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Interview with Colin Lynch - Paralympian

19/04/2016
We caught up with Para-cyclist Colin Lynch following his silver medal ride in the MC2 Individual Pursuit at the 2016 Para-cycling Track World Championships in Italy in March. 


Colin is one of Ireland's top riders, having won the Para-cycling World Title in 2011 in Time Trials, and picking up medals in world cups and championships since then. While the Ireland Team for the Paralympic Games in Rio will be announced in June, Colin is in a good position to claim one of the four qualified male bikes.



Name:
Colin Lynch
Category: MC2
Date of Birth: 16/12/1970
Home Town: Macclesfield, UK
Home Club: Team Elite, UK


Tell us a bit about how you came to represent Ireland  

My father is from Ireland (Drogheda) and my mother from England. When I was 4 years old, I moved to Canada with my mother and grew up there, but moved back to England in 2005 under my Irish passport. Despite growing up in Canada, I have always maintained my Irish background, so it was a natural fit for me to represent Ireland.

How did you get involved with Paracycling?

 In 2007 I found myself overweight and unhappy. I decided to buy a bike to get myself fit again. Over the next several months the weight dropped off steadily and I began to get the racing bug. I had raced a little when I was a teenager (before losing my leg) but had only cycled for recreation since then. In 2008 I watched Paracycling in the Paralympic Games for the first time - and the lightbulb went off: I knew straight away that it was something I wanted to be involved with. I started racing locally in the UK and a few years later got in touch with the Irish team and asked to try out. A short time later I was training with them!




You compete in the MC2 category – can you explain a bit about the para-cycling categories?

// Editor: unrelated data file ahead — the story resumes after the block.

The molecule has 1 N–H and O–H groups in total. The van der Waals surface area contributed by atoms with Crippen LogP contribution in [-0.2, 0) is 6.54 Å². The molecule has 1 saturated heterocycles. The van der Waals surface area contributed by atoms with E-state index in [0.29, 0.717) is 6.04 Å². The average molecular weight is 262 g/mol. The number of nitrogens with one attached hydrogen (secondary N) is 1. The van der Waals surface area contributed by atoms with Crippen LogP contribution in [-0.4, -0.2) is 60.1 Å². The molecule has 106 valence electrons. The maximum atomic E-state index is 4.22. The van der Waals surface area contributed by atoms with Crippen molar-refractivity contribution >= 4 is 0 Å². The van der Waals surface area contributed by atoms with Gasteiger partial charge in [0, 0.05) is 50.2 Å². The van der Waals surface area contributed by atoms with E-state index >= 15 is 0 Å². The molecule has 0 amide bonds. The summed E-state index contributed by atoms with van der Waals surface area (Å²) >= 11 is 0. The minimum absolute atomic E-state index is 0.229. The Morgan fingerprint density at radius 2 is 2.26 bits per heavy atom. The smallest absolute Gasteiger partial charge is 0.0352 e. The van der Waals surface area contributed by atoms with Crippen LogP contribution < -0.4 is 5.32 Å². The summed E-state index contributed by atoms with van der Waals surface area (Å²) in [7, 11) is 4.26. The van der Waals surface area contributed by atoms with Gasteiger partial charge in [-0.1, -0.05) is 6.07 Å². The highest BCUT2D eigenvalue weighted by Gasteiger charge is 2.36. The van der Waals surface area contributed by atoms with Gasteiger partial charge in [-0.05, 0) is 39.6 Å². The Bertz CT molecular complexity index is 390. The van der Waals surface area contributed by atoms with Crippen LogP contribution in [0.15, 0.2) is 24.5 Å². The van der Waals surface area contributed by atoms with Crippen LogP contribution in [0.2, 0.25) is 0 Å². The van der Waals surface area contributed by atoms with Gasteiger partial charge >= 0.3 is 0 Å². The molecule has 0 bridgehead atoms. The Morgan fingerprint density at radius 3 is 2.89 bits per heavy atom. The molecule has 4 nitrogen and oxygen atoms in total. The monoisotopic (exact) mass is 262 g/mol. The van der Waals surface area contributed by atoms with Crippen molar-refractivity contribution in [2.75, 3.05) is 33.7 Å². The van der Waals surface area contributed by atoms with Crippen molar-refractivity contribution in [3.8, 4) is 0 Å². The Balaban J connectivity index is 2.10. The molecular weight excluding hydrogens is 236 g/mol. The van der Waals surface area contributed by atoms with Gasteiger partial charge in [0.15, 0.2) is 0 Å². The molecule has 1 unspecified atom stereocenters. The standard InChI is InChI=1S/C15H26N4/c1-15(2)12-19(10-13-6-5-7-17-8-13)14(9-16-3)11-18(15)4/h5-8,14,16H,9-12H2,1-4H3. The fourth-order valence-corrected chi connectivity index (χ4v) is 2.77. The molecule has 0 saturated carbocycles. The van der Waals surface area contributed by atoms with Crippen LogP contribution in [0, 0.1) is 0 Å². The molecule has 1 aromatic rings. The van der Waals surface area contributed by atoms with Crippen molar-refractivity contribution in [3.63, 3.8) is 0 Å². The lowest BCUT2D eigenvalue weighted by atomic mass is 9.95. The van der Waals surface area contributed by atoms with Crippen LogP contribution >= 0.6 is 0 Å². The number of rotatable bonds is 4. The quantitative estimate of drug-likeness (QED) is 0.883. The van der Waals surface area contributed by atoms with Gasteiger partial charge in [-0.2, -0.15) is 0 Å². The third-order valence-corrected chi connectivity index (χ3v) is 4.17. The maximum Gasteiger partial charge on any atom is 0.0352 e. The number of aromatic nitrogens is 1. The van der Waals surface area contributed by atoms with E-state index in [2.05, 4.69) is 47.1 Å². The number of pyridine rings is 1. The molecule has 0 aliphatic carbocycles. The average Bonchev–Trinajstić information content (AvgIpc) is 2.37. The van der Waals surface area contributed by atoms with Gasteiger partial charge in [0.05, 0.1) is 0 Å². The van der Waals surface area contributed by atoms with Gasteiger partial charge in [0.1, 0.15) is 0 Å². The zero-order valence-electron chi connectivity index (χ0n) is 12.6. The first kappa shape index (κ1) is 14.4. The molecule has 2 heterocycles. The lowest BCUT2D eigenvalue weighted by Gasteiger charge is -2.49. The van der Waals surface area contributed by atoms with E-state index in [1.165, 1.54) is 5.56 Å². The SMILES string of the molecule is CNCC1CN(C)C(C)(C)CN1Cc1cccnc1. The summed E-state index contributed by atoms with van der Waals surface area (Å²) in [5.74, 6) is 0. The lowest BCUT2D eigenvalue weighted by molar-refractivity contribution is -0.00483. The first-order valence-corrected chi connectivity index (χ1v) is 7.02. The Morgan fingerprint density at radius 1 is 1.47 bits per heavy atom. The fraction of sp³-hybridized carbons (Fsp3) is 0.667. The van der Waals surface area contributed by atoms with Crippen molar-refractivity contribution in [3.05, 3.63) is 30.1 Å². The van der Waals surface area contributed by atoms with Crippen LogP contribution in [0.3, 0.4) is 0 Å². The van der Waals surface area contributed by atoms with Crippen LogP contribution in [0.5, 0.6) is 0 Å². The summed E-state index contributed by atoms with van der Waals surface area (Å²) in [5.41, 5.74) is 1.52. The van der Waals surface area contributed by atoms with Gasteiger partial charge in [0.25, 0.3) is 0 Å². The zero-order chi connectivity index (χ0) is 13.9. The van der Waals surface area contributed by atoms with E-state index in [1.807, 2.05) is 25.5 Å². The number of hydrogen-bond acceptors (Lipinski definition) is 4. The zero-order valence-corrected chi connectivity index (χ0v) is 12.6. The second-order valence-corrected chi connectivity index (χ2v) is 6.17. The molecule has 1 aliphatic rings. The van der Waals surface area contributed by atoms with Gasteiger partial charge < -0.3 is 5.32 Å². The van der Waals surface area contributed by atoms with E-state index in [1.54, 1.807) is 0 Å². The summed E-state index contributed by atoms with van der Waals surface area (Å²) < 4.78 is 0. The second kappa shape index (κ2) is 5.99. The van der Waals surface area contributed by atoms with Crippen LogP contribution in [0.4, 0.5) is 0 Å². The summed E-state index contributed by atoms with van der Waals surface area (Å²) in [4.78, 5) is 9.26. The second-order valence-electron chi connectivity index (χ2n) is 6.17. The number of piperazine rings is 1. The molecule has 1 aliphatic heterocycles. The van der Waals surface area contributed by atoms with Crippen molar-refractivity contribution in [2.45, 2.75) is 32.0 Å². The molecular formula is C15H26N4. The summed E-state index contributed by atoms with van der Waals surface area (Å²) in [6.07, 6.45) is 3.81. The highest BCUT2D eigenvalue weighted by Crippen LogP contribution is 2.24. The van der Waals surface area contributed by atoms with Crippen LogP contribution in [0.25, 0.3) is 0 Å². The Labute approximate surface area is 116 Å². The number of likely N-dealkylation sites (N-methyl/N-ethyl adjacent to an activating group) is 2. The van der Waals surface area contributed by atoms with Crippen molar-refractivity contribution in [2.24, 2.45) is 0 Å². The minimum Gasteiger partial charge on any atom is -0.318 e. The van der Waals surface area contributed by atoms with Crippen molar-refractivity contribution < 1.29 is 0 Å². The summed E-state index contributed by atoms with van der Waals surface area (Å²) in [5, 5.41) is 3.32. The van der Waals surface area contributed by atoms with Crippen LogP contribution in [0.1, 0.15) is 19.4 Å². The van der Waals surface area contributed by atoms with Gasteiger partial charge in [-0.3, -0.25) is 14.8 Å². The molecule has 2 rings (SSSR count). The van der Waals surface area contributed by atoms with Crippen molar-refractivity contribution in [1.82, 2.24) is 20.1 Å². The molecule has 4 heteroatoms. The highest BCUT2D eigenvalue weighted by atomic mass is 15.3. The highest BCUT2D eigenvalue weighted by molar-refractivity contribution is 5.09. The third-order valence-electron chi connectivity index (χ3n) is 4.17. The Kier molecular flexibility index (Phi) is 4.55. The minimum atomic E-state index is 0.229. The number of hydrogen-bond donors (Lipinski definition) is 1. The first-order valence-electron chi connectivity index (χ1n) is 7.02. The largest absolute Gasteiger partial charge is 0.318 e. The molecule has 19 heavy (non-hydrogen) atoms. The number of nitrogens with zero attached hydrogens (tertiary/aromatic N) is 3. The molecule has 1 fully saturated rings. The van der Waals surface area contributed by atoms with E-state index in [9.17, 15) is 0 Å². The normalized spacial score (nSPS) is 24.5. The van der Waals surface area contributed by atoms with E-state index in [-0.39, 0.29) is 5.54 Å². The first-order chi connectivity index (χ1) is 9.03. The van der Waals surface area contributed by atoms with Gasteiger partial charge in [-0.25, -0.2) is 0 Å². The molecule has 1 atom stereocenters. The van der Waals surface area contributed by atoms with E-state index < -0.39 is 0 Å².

For solo bikes, there are 5 different classes C1 to C5 with C5 being the least disabled. The C2 class features riders who are above-knee amputees, riders with more severe Cerebal Palsey, or riders with a combination of issues. I am a below-knee amputee on one side, but also lost the use of the muscles below the knee on the opposite side due to a spinal cord injury. I essentially have the equivalent of one good leg - which is why I race in this category.
Classification involves a series of physical examinations and tests by a panel of classifiers - which will include at least one doctor and one physiotherapist well-versed in the demands of cycling. In addition to the examination, they may also observe you on the bike to assess things like coordination, balance, handling, etc. Before anyone can be permanently classified, they have to been looked at at least twice by the panel.

You are a multiple World medallist across road and track and won the World Championships in the TT in 2011. If you had to choose one event, which is your favourite? Why?


 I have always maintained a love for the time trial. Track cycling is very hard - and very precise. Your race may be over in under 4 minutes, but there is zero room for error. You can lose a race in the first 10 seconds if you get it wrong. On the road the races are longer, but you have more time to make adjustments. It requires greater concentration and discipline I think, but it’s also more enjoyable being outside and reading to the elements and the road rather than just following a black line around the track.


What does a day in the life of an elite athlete look like in Para-cycling?

 At the core of it, we (Para-cyclists) are just the same as any other cyclist. And as an Elite rider, the demands are very similar to that of a Pro rider.